Abstract 369: Living In A Box - Three Cosegregating Genes Determine Heart Failure.
Objective: Dilative cardiomyopathy (DCM) exhibits familial aggregation in up to 30% of DCM patients. Marked variabitility of DCM onset and progression, even within a family, suggests the existence of modifiers of penetrance. Previous evidence implicated inflammatory gene polymorphisms as genetic modifiers.
Methods: Linkage disequilibrium (LD) mapping included three independent Caucasian patient cohorts (n=1499 in total) examined by echocardiography and cardiac catheterization. DCM was diagnosed if left ventricular ejection fraction was >50% in the absence of coronary artery stenoses >50%, hypertensive, congenital, valvular, and inflammatory heart disease. Controls (n=3070) were randomly identified and recruited mostly in Northern-Germany (PopGen). Haplotype relationships were detected by median joining network analysis. Morpholino antisense oligonucleotides were injected in zebrafish larvae to study the functional consequences of gene inactivation.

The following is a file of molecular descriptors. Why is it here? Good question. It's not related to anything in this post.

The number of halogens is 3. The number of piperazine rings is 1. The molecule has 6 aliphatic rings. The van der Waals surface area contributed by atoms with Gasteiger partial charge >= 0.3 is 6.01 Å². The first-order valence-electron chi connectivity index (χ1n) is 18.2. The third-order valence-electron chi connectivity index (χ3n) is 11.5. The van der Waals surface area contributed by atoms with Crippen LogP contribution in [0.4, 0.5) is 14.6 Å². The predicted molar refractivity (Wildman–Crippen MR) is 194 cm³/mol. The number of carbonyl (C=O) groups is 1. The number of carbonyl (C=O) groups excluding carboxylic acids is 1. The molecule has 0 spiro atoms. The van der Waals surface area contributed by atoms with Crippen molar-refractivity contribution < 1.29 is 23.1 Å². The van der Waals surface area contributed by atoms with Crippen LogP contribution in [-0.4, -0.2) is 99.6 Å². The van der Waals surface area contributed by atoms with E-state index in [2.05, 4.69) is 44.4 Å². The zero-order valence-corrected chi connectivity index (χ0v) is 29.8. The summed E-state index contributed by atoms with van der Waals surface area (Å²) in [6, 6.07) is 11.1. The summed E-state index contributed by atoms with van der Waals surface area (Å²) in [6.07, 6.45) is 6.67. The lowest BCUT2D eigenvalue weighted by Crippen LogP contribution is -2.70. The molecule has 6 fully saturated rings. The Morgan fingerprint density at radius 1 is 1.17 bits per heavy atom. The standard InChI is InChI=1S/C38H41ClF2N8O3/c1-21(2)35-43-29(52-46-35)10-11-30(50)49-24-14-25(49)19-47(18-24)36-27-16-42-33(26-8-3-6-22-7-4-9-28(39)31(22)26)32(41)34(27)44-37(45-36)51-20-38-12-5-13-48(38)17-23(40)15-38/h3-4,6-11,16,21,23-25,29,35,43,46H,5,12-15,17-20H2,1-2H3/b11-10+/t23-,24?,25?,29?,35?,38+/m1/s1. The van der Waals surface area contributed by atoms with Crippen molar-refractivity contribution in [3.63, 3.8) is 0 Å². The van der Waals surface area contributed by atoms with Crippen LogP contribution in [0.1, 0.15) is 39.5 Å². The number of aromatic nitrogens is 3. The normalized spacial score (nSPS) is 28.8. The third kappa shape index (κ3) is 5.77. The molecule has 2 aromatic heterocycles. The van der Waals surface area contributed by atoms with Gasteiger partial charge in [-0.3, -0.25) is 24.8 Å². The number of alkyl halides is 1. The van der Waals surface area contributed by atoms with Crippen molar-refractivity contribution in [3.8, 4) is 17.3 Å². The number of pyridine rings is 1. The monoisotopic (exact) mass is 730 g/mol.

Results: We found replicated association with heart failure of a 600-kb LD block on 5q31.2–3. One hundred and nine haplotype tagging and coding SNPs structured this gene rich LD block in 20 haplotypes which exhibited substantial evolutionary conservation, e.g. in a group of risk haplotypes tagged by rs2569193 (first sample: odds ratio (OR) = 0.73, 95% CI=0.55– 0.96, p=0.024; second sample: OR=0.81, 95% CI=0.66 – 0.99, p=0.039; third sample: OR=0.64, 95% CI=0.45–0.91, p=0.012). The associated gene cluster is conserved in syntenic blocks on mouse and rat chromosomes 18 but not in fish. At least three of the clustered genes were potential candidate genes for DCM: knock-down of HBEGF, IK and SRA1, resulted in contractile dysfunction.
Conclusion: We identified a unique gene cluster contributing to heart failure in cardiomyopathy. Evolutionary conserved clusters of functionally cooperating genes in disease-associated haplotypes may be prime targets to dissect the genetic basis of complex diseases.